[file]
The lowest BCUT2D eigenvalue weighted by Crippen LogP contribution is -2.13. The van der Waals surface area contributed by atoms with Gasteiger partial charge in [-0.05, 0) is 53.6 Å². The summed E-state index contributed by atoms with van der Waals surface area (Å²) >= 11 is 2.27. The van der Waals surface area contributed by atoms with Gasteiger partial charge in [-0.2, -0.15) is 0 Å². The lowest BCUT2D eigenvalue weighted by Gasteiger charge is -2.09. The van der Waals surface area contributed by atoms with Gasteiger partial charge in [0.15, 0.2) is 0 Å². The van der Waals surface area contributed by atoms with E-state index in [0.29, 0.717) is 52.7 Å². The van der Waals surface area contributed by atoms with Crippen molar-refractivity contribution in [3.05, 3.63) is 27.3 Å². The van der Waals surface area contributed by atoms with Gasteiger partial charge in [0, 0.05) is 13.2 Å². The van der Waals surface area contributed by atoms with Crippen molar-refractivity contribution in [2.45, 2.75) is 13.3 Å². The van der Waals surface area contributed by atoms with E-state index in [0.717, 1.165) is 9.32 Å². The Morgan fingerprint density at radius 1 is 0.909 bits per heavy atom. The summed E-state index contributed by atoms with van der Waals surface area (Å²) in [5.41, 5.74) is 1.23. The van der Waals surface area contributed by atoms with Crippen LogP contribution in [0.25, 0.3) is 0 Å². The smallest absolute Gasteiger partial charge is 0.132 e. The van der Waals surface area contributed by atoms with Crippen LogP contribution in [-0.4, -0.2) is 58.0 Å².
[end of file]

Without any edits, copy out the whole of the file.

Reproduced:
The lowest BCUT2D eigenvalue weighted by Crippen LogP contribution is -2.13. The van der Waals surface area contributed by atoms with Gasteiger partial charge in [-0.05, 0) is 53.6 Å². The summed E-state index contributed by atoms with van der Waals surface area (Å²) >= 11 is 2.27. The van der Waals surface area contributed by atoms with Gasteiger partial charge in [-0.2, -0.15) is 0 Å². The lowest BCUT2D eigenvalue weighted by Gasteiger charge is -2.09. The van der Waals surface area contributed by atoms with Gasteiger partial charge in [0.15, 0.2) is 0 Å². The van der Waals surface area contributed by atoms with E-state index in [0.29, 0.717) is 52.7 Å². The van der Waals surface area contributed by atoms with Crippen molar-refractivity contribution in [3.05, 3.63) is 27.3 Å². The van der Waals surface area contributed by atoms with Gasteiger partial charge in [0, 0.05) is 13.2 Å². The van der Waals surface area contributed by atoms with Crippen molar-refractivity contribution in [2.45, 2.75) is 13.3 Å². The van der Waals surface area contributed by atoms with E-state index in [0.717, 1.165) is 9.32 Å². The Morgan fingerprint density at radius 1 is 0.909 bits per heavy atom. The summed E-state index contributed by atoms with van der Waals surface area (Å²) in [5.41, 5.74) is 1.23. The van der Waals surface area contributed by atoms with Crippen LogP contribution in [0.25, 0.3) is 0 Å². The smallest absolute Gasteiger partial charge is 0.132 e. The van der Waals surface area contributed by atoms with Crippen LogP contribution in [-0.4, -0.2) is 58.0 Å².